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16 Oct 2014 11:39
Winnie Madikizela-Mandela with former president Nelson Mandela while they were still married. (Gallo)
Deputy Chief Justice Dikgang Moseneke has not yet received ANC veteran Winnie Madikizela-Mandela’s court papers relating to her divorce from former president Nelson Mandela.
“He [Moseneke] asked me to advise you that he, as executor in the estate of the late ... Mandela, has not received any formal court papers relating to the court challenge allegedly instituted by Mrs Madikezela-Mandela against the deceased’s estate,” Moseneke’s office told the South African Press Association in an email.
Moseneke was therefore unable to answer any questions posed to him.
Madikizela-Mandela’s attorney Mvuzo Notyesi told Sapa on Tuesday she had filed papers in the high court in Mthatha challenging Mandela’s estate, seeking the rights to his home in Qunu, Eastern Cape.
At the time, Notyesi said the document had been sent to the respondents in the case, which included President Jacob Zuma, Mandela’s widow Graça Machel, the executors of his estate, and the Nelson Mandela Family Trust.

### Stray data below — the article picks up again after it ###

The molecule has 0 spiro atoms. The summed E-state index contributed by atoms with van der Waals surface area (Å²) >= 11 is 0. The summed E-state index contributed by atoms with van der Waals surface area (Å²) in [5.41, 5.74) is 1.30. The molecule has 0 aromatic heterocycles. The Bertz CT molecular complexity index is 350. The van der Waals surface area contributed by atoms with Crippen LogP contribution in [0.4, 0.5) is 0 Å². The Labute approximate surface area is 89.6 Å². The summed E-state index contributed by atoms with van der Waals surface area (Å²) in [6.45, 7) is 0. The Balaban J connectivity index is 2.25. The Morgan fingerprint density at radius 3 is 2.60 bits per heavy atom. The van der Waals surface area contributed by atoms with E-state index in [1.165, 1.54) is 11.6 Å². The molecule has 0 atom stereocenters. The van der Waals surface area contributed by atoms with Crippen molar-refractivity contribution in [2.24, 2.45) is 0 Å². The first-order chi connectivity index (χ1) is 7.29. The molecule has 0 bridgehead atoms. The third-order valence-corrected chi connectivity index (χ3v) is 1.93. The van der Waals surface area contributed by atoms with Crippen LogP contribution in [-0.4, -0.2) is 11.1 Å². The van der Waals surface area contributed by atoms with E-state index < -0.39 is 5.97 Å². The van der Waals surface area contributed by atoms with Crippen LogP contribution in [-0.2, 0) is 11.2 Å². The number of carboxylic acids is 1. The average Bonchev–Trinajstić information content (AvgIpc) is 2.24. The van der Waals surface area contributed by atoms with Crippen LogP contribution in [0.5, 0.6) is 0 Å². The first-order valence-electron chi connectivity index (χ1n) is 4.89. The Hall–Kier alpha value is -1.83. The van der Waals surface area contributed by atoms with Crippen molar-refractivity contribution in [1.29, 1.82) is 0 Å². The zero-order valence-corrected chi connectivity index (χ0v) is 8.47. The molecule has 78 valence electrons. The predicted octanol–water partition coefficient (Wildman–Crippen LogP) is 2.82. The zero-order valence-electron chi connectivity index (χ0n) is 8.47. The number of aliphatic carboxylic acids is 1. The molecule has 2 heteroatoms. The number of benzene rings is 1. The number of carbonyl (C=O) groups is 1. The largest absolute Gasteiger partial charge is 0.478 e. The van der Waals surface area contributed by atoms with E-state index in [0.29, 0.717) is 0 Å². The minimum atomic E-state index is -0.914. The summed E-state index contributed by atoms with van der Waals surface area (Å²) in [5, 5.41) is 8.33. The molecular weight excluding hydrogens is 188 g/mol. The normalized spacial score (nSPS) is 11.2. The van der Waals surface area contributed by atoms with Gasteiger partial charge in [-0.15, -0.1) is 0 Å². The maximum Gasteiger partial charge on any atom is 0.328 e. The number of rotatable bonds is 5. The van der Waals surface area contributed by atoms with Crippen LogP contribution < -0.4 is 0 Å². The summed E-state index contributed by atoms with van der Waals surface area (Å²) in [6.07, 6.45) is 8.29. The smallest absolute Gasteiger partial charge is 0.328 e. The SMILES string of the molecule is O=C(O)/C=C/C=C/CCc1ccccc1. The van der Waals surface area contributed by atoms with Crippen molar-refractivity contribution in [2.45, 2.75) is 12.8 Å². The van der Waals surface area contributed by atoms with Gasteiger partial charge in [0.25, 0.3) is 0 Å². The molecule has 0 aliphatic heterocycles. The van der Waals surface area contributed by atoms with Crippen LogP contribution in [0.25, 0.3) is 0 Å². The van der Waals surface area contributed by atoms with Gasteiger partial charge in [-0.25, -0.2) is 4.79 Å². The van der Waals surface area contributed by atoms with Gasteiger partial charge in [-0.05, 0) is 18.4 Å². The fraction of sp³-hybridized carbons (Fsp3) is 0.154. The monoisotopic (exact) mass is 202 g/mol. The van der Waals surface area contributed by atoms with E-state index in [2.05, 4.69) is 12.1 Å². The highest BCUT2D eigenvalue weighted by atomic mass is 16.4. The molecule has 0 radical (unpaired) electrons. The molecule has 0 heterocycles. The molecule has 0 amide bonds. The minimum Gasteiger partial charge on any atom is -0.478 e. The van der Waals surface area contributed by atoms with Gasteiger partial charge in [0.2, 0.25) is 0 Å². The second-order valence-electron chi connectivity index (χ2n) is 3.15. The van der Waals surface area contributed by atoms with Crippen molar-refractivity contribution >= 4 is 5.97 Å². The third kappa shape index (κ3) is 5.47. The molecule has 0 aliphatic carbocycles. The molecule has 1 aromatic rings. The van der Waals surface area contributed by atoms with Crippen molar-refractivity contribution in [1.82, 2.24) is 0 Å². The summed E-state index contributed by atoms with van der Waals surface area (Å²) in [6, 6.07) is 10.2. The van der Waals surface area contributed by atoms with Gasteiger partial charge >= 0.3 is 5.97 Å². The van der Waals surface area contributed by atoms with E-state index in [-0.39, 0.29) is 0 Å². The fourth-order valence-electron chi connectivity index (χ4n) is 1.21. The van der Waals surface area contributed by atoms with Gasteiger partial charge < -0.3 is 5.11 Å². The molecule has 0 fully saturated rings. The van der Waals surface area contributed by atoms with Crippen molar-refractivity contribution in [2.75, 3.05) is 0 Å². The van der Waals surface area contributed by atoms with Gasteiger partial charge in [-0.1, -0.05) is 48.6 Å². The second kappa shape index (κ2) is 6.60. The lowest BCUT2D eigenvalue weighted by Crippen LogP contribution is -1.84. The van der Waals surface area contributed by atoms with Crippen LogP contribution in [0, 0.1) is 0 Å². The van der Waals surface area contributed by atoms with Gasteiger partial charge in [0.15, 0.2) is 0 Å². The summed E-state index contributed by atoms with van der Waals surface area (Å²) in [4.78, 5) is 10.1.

In August, Notyesi reportedly wrote to Moseneke arguing that AbaThembu custom dictated that the rights to the Qunu property go to Madikizela-Mandela and her descendants.
‘Fraudulently obtained’ divorceIn her papers filed at court, Madikizela-Mandela submits that her divorce from Mandela was fraudulently obtained and wants the divorce order rescinded, according to the Daily Dispatch.
“The certificate is clearly a fraudulent document and it is quite obvious that [during] the divorce hearing the court was misled and the divorce order was obtained through fraud or misrepresentation,” she was quoted as saying in her affidavit.
She claims she was not in the country when the divorce was finalised, and only saw the divorce order for the first time in August this year. She also pointed out inaccuracies in the marriage certificate, which was issued by the then Republic of Transkei in June 1958.
The ANC veteran said the Transkei Republic did not exist in 1958 as “independence” was only granted in 1976. The signatures on the certificate did not belong to her or Mandela, she alleged, according to the newspaper.
According to City Press, Madikizela-Mandela says the registration of the house under Madiba’s name was unlawful and should be set aside.
“I submit that in terms of customary law that husbands who are married or have been married in their lifetime to more than one wife have a legal duty to establish houses for each wife that they marry and each house must also be allotted property by the family head, and property which has not been allotted to a specific house is available for use and enjoyment by all members of the family,” she said in her papers. – Sapa
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